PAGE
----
Continuer la lecture de Prospective Cohort Study of the Effectiveness of Smoking Cessation Treatments Used in the “Real World”

Portrayal of electronic cigarettes on YouTube

As the most popular video sharing website in the world, YouTube has the potential to reach and influence a huge audience. This study aims to gain a systematic understanding of what e-cigarette messages people are being exposed to on YouTube by assessing the quantity, portrayal and reach of e-cigarette videos.

Published: 3 October 2014

Positive: No

Link to publication: http://www.biomedcentral.com/1471-2458/14/1028

Authors

Chuan Luo
Xiaolong Zheng
Daniel Dajun Zeng
Scott Leischow


Summary

Methods

Researchers identified the top 20 search results on YouTube by relevance and view count for the following search terms: “electronic cigarettes”, “e-cigarettes”, “ecigarettes”, “ecigs”, “smoking electronic cigarettes”, “smoking e-cigarettes”, “smoking ecigarettes”, “smoking ecigs”. A sample of 196 unique videos was coded for overall portrayal and genre. Main topics covered in e-cigarette videos were recorded and video statistics and viewer demographic information were documented.

Results

Among the 196 unique videos, 94% (n = 185) were “pro” to e-cigarettes and 4% (n = 8) were neutral, while there were only 2% (n = 3) that were “anti” to e-cigarettes. The top 3 most prevalent genres of videos were advertisement, user sharing and product review. 84.3% of “pro” videos contained Web links for e-cigarette purchase. 71.4% of “pro” videos claimed that e-cigarettes were healthier than conventional cigarettes. Audience was primarily from the United States, the United Kingdom and Canada and “pro” e-cigarette videos were watched more frequently and rated much more favorably than “anti” ones.


Conclusions

The vast majority of information on YouTube about e-cigarettes promoted their use and depicted the use of e-cigarettes as socially acceptable. It is critical to develop appropriate health campaigns to inform e-cigarette consumers of potential harms associated with e-cigarette use.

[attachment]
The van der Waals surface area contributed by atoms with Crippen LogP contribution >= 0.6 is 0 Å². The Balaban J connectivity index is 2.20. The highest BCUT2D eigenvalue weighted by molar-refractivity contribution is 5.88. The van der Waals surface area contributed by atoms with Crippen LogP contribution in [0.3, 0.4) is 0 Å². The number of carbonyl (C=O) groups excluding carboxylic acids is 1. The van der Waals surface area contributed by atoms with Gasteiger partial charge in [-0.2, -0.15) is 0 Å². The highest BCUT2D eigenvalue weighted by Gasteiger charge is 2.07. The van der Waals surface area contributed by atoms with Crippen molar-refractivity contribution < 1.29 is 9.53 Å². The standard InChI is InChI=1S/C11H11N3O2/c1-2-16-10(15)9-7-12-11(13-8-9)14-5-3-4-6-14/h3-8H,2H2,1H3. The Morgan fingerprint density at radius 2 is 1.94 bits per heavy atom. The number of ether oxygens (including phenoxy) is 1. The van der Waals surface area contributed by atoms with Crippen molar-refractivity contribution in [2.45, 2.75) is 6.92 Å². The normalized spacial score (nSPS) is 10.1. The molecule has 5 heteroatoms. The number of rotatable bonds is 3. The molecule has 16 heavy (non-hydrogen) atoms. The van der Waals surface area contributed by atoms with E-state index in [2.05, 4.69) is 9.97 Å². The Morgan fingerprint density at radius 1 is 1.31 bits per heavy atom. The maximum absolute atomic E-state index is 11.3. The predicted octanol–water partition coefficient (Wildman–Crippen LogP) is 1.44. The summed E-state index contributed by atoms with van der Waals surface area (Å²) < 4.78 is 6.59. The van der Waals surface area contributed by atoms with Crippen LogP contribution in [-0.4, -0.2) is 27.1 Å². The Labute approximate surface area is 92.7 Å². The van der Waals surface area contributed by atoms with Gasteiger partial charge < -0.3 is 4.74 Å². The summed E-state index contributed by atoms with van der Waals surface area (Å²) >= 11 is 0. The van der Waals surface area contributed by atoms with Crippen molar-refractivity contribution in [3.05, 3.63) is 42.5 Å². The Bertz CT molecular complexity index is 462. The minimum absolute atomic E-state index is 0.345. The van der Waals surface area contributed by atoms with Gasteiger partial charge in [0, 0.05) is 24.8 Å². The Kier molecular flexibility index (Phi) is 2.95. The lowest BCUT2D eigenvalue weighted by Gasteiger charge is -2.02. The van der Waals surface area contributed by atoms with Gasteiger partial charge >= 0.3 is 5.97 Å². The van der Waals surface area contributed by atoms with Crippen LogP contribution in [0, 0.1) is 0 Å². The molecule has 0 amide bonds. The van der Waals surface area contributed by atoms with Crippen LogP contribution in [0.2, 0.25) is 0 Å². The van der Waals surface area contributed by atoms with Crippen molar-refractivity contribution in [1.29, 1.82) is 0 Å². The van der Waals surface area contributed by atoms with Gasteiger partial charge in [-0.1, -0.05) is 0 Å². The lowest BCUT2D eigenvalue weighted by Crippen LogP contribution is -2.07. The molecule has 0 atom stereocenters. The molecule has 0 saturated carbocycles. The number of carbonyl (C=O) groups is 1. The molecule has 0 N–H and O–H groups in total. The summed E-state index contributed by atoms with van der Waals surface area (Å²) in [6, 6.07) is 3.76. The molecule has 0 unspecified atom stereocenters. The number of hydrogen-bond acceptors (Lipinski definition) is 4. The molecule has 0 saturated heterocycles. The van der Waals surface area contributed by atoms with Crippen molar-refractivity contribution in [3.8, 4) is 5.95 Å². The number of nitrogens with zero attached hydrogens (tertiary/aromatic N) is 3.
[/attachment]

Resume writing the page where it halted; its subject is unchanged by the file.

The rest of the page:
Continuer la lecture de Portrayal of electronic cigarettes on YouTube

Determinants and prevalence of e-cigarette use throughout the European Union: a secondary analysis of 26 566 youth and adults from 27 Countries

This study assessed the prevalence and determinants of e-cigarette use among persons aged ≥15 years in 27 European Union (EU) member countries during 2012.

Published: 16 June 2014

Positive: Yes

Link to publication: http://tobaccocontrol.bmj.com/content/early/2014/04/30/tobaccocontrol-2013-051394.abstract?sid=e065daee-e796-4cd1-8bf5-30ae2696f39f

Authors

Constantine I Vardavas
Filippos T Filippidis
Israel T Agaku


Summary

Abstract

Objective This study assessed the prevalence and determinants of e-cigarette use among persons aged ≥15 years in 27 European Union (EU) member countries during 2012.

Methods The 2012 Eurobarometer 385 (77.1) survey was analysed for n=26 566 respondents. Knowledge, perception of harm, and determinants of e-cigarettes use were assessed, while separate regression analyses among current (n=7352) and former cigarette smokers (n=5782) were performed. National estimates of the number of e-cigarette users were also extrapolated.

Results 20.3% of current smokers, 4.7% of ex-smokers, and 1.2% of never cigarette smokers in the EU reported having ever used an e-cigarette (overall approximately 29.3 million adults). Among smokers, ever e-cigarette use was more likely among 15–24-year-olds (aOR 3.13, 95% CI 2.22 to 4.54) and 25–39-year-olds (aOR 2.00, 95% CI 1.47 to 2.78) in comparison to older smokers, and among those who smoked 6–10 cigarettes/day (aOR 1.53, 95% CI 1.10 to 2.13) or 11–20 cigarettes/day (aOR 2.07, 95% CI 1.52 to 2.81) in comparison to very light smokers (≤5 cigarettes/day). Moreover, e-cigarette use was more likely among smokers who had made a past year quit attempt (aOR 2.08, 95% CI 1.67 to 2.58). E-cigarette use among ex-smokers was associated only with the respondents’ age, with younger ex-smokers being more likely to have ever used an e-cigarette.


Conclusions

A substantial number of EU adults have ever used e-cigarettes. Ever users were more likely to be younger, current smokers, or past-year quit attempters. These findings underscore the need to evaluate the potential long term impact of e-cigarette use on consumer health, cessation and nicotine addiction and formulate a European framework for e-cigarette regulation within the revised EU Tobacco Product Directive.

Continuer la lecture de Determinants and prevalence of e-cigarette use throughout the European Union: a secondary analysis of 26 566 youth and adults from 27 Countries

A Longitudinal Study of Electronic Cigarette Use in a Population-based Sample of Adult Smokers: Association with Smoking Cessation and Motivation to Quit

Increasingly popular electronic cigarettes (e-cigarettes) may be the most promising development yet to end cigarette smoking. However, there is sparse evidence that their use promotes cessation. We investigated whether e-cigarette use increases smoking cessation and/or has a deleterious effect on quitting smoking and motivation to quit.